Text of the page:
This was said with the old rating system as well. Properties had not been revalued for some time, and with the high inflation since the revaluation, rates seemed to be at a very high proportion of property value. But, quite obviously, a revaluation would mean the proportion would go down greatly. Suppose that rates are at 5% of the rateable value of the property, but the rateable value is 5 times the actual value. Then revaluation would be accompanied by rates going down to 1% of its rateable value to raise the same amount of money. Many people lacked the numeracy to see this, and thus suppose revaluation would be accompanied by rates continuing at 5% of rateable value, or whatever it was.

    Similarly with revaluation for the council tax. If the aim is that the same amount of money will be raised, the overall effect will be neutral. However, some will end up paying more (those whose property has risen in value more than average) and some will end up paying less (those whose property has risen in value less than average).

    The claim that this would be “unpopular” is based on the assumption (probably correct) that those who end up paying more will make a big fuss about it, and those who end up paying less will stay quiet.

  • Thanks Alex for saying many of things I was mulling over. I agree whilst it is logically consistent for the “mansion Tax” to be effectively a new Council Tax band, it does bring with it all sorts of problems.

    As a new Council Tax band, with things as they currently stand, the impact on tax revenues will be minimal – the new band will merely be fed into the formula for setting the amount of Council Tax residents are expected to pay.
    The only real way for it to generate new revenues to government is to extend ATED and hence have the scheme administered centrally via HMRC, leaving the current Council Tax system in place.

    I think we probably need to revisit the local authority funding formula used by central government, as it does seem perverse that some London authorities are able to regularly set abnormally low council tax rates. This isn’t to say that some London boroughs don’t have problems with deprivation, only that if you are living in say a band D and above home, you probably should be paying a similar level of Council tax as people in similar properties elsewhere in the country.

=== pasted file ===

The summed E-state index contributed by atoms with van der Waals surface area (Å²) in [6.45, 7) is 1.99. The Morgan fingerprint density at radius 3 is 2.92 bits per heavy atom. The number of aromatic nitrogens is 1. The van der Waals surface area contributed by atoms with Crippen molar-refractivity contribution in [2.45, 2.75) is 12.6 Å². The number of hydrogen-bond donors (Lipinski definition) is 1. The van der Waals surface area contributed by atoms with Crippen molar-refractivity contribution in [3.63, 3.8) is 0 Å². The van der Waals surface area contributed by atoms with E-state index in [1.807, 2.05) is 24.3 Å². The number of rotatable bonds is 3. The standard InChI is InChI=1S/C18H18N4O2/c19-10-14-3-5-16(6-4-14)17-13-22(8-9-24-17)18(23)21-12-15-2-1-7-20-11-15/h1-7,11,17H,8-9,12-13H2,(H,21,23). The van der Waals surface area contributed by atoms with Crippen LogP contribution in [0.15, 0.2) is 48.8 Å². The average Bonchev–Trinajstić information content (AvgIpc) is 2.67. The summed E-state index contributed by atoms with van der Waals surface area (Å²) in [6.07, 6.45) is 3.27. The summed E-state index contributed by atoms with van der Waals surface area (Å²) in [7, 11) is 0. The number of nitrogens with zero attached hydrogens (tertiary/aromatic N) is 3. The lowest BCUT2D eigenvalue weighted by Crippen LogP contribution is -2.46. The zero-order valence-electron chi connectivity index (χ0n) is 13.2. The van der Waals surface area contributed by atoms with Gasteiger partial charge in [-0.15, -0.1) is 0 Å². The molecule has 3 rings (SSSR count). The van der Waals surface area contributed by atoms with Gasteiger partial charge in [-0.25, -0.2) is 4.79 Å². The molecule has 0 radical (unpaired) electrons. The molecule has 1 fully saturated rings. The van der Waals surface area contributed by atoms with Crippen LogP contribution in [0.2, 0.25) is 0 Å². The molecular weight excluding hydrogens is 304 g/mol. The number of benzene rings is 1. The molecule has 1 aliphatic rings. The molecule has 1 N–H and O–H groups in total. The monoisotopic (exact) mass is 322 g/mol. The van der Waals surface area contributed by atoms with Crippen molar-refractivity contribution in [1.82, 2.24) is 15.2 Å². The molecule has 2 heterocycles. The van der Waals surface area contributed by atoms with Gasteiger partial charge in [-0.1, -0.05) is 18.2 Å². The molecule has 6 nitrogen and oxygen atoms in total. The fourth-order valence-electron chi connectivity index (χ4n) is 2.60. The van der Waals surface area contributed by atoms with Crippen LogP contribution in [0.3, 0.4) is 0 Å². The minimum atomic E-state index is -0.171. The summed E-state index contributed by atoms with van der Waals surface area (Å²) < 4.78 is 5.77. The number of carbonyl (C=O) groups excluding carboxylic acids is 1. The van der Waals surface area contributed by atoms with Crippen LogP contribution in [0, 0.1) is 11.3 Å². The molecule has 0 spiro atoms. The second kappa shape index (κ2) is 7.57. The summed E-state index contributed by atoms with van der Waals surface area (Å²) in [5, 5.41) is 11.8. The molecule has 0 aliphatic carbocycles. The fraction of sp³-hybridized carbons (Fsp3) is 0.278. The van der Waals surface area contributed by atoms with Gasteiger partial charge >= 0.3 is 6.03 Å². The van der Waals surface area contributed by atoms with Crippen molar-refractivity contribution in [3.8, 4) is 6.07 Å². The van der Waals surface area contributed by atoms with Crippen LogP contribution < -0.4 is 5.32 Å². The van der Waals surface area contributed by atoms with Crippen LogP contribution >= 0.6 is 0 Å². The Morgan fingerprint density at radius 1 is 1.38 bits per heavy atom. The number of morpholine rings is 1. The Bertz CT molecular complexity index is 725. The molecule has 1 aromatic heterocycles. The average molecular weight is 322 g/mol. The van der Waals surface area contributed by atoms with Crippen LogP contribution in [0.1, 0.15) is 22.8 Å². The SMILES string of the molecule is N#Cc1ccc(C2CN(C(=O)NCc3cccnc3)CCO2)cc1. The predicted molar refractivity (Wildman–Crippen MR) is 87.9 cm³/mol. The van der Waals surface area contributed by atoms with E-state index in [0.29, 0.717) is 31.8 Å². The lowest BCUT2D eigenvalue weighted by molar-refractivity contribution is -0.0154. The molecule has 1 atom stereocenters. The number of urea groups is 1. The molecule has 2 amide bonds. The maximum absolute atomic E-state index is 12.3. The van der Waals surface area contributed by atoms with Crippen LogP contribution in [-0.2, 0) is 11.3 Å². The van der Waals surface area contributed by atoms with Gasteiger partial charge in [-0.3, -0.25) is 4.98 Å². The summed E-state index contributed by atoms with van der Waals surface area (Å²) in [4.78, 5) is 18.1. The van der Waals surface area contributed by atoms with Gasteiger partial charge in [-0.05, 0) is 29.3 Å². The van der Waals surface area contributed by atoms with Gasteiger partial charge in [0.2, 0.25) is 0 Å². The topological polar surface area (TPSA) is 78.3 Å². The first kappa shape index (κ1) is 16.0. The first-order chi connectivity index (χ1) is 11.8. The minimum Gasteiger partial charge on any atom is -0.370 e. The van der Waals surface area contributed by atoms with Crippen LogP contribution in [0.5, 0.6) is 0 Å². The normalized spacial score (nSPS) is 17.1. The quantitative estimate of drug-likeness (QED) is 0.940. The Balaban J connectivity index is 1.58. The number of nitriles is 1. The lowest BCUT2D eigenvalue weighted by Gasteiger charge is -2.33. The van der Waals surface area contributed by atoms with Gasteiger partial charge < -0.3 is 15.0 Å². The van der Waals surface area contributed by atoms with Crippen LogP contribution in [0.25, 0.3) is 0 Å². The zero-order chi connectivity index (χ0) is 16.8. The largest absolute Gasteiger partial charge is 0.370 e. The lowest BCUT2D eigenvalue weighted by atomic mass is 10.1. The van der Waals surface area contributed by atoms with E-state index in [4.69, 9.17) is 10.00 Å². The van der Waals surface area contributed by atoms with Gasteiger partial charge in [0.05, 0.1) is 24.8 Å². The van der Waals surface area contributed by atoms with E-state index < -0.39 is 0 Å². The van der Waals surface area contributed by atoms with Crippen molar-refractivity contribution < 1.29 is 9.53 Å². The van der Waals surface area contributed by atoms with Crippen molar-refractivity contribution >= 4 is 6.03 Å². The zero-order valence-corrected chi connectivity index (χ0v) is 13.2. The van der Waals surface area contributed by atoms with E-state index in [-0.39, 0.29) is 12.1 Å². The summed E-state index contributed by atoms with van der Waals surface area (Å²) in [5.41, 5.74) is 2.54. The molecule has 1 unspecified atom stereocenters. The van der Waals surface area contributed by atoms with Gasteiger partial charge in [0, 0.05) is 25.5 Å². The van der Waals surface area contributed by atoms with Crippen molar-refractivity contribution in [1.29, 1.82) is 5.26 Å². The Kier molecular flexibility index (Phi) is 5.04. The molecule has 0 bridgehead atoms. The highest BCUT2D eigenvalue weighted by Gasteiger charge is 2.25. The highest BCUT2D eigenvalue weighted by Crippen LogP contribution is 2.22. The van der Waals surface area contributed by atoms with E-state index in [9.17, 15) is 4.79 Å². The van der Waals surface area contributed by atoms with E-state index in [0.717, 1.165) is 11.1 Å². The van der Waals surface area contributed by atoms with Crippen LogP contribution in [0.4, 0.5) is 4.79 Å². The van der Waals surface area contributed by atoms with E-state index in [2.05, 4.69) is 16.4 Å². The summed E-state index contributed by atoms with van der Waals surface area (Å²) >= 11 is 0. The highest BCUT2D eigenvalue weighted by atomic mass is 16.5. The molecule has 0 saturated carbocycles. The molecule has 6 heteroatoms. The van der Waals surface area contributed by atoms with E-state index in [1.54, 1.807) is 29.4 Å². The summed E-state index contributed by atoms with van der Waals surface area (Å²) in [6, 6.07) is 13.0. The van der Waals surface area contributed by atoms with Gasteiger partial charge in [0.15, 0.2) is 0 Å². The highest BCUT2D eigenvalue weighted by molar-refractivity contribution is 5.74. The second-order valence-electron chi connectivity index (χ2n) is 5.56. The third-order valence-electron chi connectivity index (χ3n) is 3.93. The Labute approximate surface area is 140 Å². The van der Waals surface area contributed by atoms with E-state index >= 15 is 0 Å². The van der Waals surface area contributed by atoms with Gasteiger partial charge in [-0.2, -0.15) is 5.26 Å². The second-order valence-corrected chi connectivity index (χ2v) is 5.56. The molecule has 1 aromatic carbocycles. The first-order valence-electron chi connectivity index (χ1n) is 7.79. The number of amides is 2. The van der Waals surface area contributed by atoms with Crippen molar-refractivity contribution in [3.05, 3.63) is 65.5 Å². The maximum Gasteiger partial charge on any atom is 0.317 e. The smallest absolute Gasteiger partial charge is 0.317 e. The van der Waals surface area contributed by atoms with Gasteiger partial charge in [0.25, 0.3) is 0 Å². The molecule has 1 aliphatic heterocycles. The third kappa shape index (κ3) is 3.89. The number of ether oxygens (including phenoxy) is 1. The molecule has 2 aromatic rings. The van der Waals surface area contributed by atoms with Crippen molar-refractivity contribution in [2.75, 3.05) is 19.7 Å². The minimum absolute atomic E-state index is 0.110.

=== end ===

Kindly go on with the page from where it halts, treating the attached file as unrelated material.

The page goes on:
• Alex Sabine 4th Dec '14 - 2:41pm

    Indeed, Matthew, I agree. It is quite possible to do a revenue-neutral revaluation of council tax. But plenty of Chancellors will attest that revenue-neutral reforms that create large numbers of losers (as well as the less vocal winners) can be politically lethal.

    I’m not arguing against a revaluation; indeed, if we are to continue with council tax or anything like it then a revaluation is essential in my view. I’m just observing that the Lib Dems, as much as the other parties, would rather circumvent this and tinker around with fiddly add-ons to our already ridiculously over-complex tax system instead of grasping this rather thorny nettle.

  • The Council Tax was set up the way it is – bands and all – because of the circumstances at the time. Poll Tax had caused Thatcher’s downfall when she pushed it through despite massive popular opposition and warnings from many Tories. So, when Major took over, his first order of business was to find a replacement and rescue the Tories electoral chances yet to a large extend his hands were tied by a vociferous right wing that thought Poll Tax the best thing since sliced bread. (Not that any of them could possibly have been influenced by the immense savings compared with the rates on their taxpayer-funded country piles and London mansions. Perish the thought.) The right wingers were really jumping up and down and were quite prepared to vote against Major if he returned to the old rates or anything remotely like them. And since his majority was small this really mattered.

    So what could Major do?

    In the event he pulled off a political masterstroke. The moment his proposals were published the right wingers all shut up and supported him all the way down the line.

    The reason? The Council Tax was – and is – as close to Poll Tax as politically feasible. For instance, the banding is designed to compress the valuation basis of the tax so large properties cost only slightly more than small ones; the duchess and her cleaner pay nearly the same. It’s Poll Tax in drag. The Tory right understood that immediately and hailed it as a triumph.

    While the Tory right got it straight away the combined opposition forces never really did. They ritually opposed it but never to my memory mounted any cogent attack.

    Separately, one of the problems with any property or land tax is the basis of valuation which inevitably tends to get out of date. The more out of date it becomes the greater the rate shock from a revaluation and the more adrift from reality it becomes. There is a possible way round this.